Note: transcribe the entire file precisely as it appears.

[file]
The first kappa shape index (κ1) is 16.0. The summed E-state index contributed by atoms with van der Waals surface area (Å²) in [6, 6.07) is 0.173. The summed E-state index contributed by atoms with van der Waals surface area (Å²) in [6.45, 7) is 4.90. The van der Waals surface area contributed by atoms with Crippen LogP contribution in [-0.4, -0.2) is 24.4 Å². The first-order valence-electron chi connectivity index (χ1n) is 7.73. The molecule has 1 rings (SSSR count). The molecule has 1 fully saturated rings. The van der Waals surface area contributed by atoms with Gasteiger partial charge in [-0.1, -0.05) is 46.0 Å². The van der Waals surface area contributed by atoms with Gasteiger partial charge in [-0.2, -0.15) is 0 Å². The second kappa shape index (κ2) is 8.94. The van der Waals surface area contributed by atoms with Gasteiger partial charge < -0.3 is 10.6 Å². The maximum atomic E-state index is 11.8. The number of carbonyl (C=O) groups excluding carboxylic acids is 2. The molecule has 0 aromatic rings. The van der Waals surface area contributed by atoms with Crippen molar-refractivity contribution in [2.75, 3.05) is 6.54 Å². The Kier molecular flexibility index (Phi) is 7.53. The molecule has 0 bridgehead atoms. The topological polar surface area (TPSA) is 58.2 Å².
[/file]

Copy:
The first kappa shape index (κ1) is 16.0. The summed E-state index contributed by atoms with van der Waals surface area (Å²) in [6, 6.07) is 0.173. The summed E-state index contributed by atoms with van der Waals surface area (Å²) in [6.45, 7) is 4.90. The van der Waals surface area contributed by atoms with Crippen LogP contribution in [-0.4, -0.2) is 24.4 Å². The first-order valence-electron chi connectivity index (χ1n) is 7.73. The molecule has 1 rings (SSSR count). The molecule has 1 fully saturated rings. The van der Waals surface area contributed by atoms with Gasteiger partial charge in [-0.1, -0.05) is 46.0 Å². The van der Waals surface area contributed by atoms with Gasteiger partial charge in [-0.2, -0.15) is 0 Å². The second kappa shape index (κ2) is 8.94. The van der Waals surface area contributed by atoms with Gasteiger partial charge < -0.3 is 10.6 Å². The maximum atomic E-state index is 11.8. The number of carbonyl (C=O) groups excluding carboxylic acids is 2. The molecule has 0 aromatic rings. The van der Waals surface area contributed by atoms with Crippen molar-refractivity contribution in [2.75, 3.05) is 6.54 Å². The Kier molecular flexibility index (Phi) is 7.53. The molecule has 0 bridgehead atoms. The topological polar surface area (TPSA) is 58.2 Å².